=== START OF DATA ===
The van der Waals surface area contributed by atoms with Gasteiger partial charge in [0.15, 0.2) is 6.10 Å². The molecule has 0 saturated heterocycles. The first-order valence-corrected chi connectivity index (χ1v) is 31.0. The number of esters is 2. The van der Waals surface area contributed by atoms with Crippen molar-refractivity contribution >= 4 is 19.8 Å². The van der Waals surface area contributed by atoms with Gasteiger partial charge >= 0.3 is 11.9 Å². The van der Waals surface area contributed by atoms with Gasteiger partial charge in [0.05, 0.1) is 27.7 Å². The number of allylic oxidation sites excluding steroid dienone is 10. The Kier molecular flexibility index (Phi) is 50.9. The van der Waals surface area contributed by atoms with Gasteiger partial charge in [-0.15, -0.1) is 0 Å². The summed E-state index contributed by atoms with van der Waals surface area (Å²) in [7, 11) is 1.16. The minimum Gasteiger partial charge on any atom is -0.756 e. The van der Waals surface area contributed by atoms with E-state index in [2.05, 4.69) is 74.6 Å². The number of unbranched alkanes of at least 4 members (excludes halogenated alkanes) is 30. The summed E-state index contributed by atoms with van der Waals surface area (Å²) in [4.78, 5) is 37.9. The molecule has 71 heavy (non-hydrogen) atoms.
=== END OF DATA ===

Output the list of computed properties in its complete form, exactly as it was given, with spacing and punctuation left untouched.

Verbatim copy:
The van der Waals surface area contributed by atoms with Gasteiger partial charge in [0.15, 0.2) is 6.10 Å². The molecule has 0 saturated heterocycles. The first-order valence-corrected chi connectivity index (χ1v) is 31.0. The number of esters is 2. The van der Waals surface area contributed by atoms with Crippen molar-refractivity contribution >= 4 is 19.8 Å². The van der Waals surface area contributed by atoms with Gasteiger partial charge >= 0.3 is 11.9 Å². The van der Waals surface area contributed by atoms with Gasteiger partial charge in [0.05, 0.1) is 27.7 Å². The number of allylic oxidation sites excluding steroid dienone is 10. The Kier molecular flexibility index (Phi) is 50.9. The van der Waals surface area contributed by atoms with Gasteiger partial charge in [-0.15, -0.1) is 0 Å². The summed E-state index contributed by atoms with van der Waals surface area (Å²) in [7, 11) is 1.16. The minimum Gasteiger partial charge on any atom is -0.756 e. The van der Waals surface area contributed by atoms with E-state index in [2.05, 4.69) is 74.6 Å². The number of unbranched alkanes of at least 4 members (excludes halogenated alkanes) is 30. The summed E-state index contributed by atoms with van der Waals surface area (Å²) in [4.78, 5) is 37.9. The molecule has 71 heavy (non-hydrogen) atoms.